A Watchdog Group Highlights the EPA's Delayed FOIA Responses - Pacific Standard

A Watchdog Group Highlights the EPA's Delayed FOIA Responses

A report by Project on Government Oversight claims that the EPA's Office of the Administrator has significantly delayed the department's processing of Freedom of Information Act requests.
Author:
Publish date:
Environmental Protection Agency Administrator Scott Pruitt has announced what he's calling a transparency rule.

Environmental Protection Agency Administrator Scott Pruitt.

Over the past year, the Environmental Protection Agency's Office of the Administrator has significantly delayed the department's processing of Freedom of Information Act requests, according to an ongoing analysis by Project on Government Oversight, a non-partisan non-profit that tracks corruption in the federal government.

The initial findings of the analysis show that the office within the EPA has only closed fewer than 17 percent of FOIA requests. The fallback in FOIA response has prompted an unprecedented spike in FOIA lawsuits filed against the Scott Pruitt-led EPA by open government groups, environmentalists, and even conservative organizations, Politico reports.

The Project on Government Oversight (POGO) report claims these numbers exhibit a concerning emerging pattern in transparency for the office. The "analysis is ongoing, but the statistical patterns we've already begun to see are so concerning that we wanted to make policymakers, journalists, and the public aware," the POGO report reads. "The slow processing of FOIA requests by the Administrator's Office hampers the public's right to gain access to public records in a timely manner and to learn about the work of our government."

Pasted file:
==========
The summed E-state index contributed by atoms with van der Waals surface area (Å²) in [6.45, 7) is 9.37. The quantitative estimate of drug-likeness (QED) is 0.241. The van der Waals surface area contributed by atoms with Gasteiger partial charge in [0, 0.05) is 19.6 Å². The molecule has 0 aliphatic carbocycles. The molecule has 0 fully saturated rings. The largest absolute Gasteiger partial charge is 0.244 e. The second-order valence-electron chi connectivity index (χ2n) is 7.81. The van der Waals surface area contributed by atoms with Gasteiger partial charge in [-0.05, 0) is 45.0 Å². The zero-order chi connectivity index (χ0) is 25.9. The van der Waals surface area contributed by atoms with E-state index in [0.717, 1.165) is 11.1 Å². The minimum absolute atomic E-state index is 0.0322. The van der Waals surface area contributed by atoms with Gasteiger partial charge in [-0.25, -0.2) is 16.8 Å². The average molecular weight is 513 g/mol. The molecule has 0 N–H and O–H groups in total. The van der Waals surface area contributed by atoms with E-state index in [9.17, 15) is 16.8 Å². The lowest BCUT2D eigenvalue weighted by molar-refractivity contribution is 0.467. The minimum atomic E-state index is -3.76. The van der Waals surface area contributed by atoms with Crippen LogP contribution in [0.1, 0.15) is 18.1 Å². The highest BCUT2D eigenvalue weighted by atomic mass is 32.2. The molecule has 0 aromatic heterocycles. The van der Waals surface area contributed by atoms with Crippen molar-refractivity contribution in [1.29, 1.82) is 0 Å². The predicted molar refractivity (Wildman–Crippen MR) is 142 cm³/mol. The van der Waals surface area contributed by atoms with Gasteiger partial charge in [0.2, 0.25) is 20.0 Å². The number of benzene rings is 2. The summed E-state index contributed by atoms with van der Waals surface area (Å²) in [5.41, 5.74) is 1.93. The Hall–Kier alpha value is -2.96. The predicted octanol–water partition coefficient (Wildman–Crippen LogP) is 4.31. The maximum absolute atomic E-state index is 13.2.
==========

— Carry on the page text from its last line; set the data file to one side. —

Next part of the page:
The POGO data shows that the Office of the Administrator has yet to start processing 94 percent of filed FOIA requests. According to the report, 928 of the opened FOIA requests have not yet reached the processing phase; the office is currently processing only 57 requests. The POGO analysis is ongoing, and will continue to look at collected data and anecdotes regarding FOIA requests submitted to the office.

"We see that it's coming as an alarming trend and, furthermore, that it's at an alarming rate," says Andrew Bergman, a POGO adviser. "We're relying on anecdotes from civil society organizations to understand the degree to which there are delays and to provide leads on how those delays may relate to the political sensitivity of those requests."

In the last year, the Office of the Administrator received more FOIA requests than the past years. From October of 2012 through December of 2016, the office received an average of 165 FOIA requests, compared with the average 9,702 requests of the EPA overall. However, during a significantly shorter period, from January through December of 2017, the Office of the Administrator received over 1,100 FOIA requests—over a thousand more requests in under a quarter number of days. Additionally, the closure of these cases by the EPA does not mean that the EPA provided responsive documents, Bergman says. He attributes some of the increase in FOIA requests to the considerable reduction of the office's transparency.

"The FOIA process isn't optional," Senator Tom Carper (D-Delaware) told Politico in an email. "The American people are entitled to know what government officials, including Mr. Pruitt, are doing with their time and taxpayer money. Yet, from the agency's refusal to document major environmental policy decisions, to the fictitious 'blanket waiver' that it tried to use to justify Mr. Pruitt's travel expenses, this EPA is evasive when it should be working to be transparent."

Related